Derek Wall argues for an inclusive approach, embracing a diverse range of strategies and tactics and a wide range of thinking. The leap from where we are now to where we need to be is substantial, and so a welcome segment of the book covers possible transitional steps, such as progressive mutualisation of the economy, land reform and conversion of military production to peaceful and renewable purposes. He explicitly rejects the narrow dogmatic purity that so often stymies the Left, though equally cautions that political parties and individuals within them risk being seduced by power and so absorbed into the mainstream, neutralising their capacity to effect real change. Constant self-challenge and renewal within radical movements are important in order to effectively tackle wider societal issues.”
Why Tackling Property Rights and Democratic Planning are a environmental necessity
Michael Löwy, on reading the first draft of the chapter on Planning, noted:
“Democratic Socialist Planning is not ‘central’, for two reasons : First) It is a planning at all levels, municipal, regional, national, continental (Europe), planetary. Second) The main decisions are not taken by any ‘central’ body, but by the whole concerned population, in a democratic vote … Local transport by buses has to be locally planned. And the production of locomotives and buses has to be planned, at a national or continental level. As well as the production of electricity to produce these goods. The closing down of carbon-fueled facilities and nuclear plants has to be planned, cleaning up the monstrous waste they leave behind.
Many environmentalists have failed to criticize capitalism but capitalism is the cause of ecological destruction, so a green politics without a red analysis of capitalism will fail to develop realistic alternatives for environmental protection. Socialism while necessary is not sufficient, socialist movements in the past have amongst other failings often ignored environmental problems. There must be a process of building ecosocialist alternatives. Socialism without ecological concern will still wreck the planet, while ecological concern without a socialist analysis of capitalism will fail to save it. (private correspondence with the author)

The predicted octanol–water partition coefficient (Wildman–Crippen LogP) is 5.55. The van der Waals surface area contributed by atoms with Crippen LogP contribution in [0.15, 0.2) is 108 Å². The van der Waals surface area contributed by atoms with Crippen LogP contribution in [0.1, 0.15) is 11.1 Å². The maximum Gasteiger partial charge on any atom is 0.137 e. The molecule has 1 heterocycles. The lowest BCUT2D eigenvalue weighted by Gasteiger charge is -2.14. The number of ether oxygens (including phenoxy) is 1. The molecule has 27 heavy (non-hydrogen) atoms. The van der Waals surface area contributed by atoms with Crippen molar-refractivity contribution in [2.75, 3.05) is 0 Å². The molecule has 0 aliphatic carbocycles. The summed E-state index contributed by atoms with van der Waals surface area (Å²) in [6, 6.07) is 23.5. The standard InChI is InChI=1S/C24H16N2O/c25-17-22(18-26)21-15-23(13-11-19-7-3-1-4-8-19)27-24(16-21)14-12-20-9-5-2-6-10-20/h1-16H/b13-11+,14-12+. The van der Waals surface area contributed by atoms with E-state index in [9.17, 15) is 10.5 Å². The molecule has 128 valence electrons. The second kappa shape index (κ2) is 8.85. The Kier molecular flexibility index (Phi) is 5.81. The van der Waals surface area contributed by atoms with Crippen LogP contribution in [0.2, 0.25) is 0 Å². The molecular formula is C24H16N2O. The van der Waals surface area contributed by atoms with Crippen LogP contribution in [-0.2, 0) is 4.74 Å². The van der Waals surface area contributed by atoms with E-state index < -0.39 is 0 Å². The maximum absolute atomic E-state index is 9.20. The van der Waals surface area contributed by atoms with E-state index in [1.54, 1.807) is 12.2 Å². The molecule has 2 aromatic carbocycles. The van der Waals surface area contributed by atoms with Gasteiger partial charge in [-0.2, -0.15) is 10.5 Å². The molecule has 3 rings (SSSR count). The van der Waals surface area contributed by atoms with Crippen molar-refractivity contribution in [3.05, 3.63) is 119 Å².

As Dave Riley, an ecosocialist activist from Australia, reminded me while looking at an earlier draft of this chapter, the key problem is political not technical. Solutions are possible but it is inadequate to simply point out that solutions, such as the commons, permaculture and a green ‘New Deal’ which would invest in renewables, exist and then expect society to embrace them. The key is that their introduction will involve intense political struggle. My argument is that alternative forms of property rights that promote economic democracy and ecological sustainability are the essential base of a possible future, in contrast, to the impossible dream of capitalist waste. Property rights are political in that they determine access to resources, that is, they are about power; but to see alternative property as a free standing solution creates the danger of wishing for a more sophisticated fix.”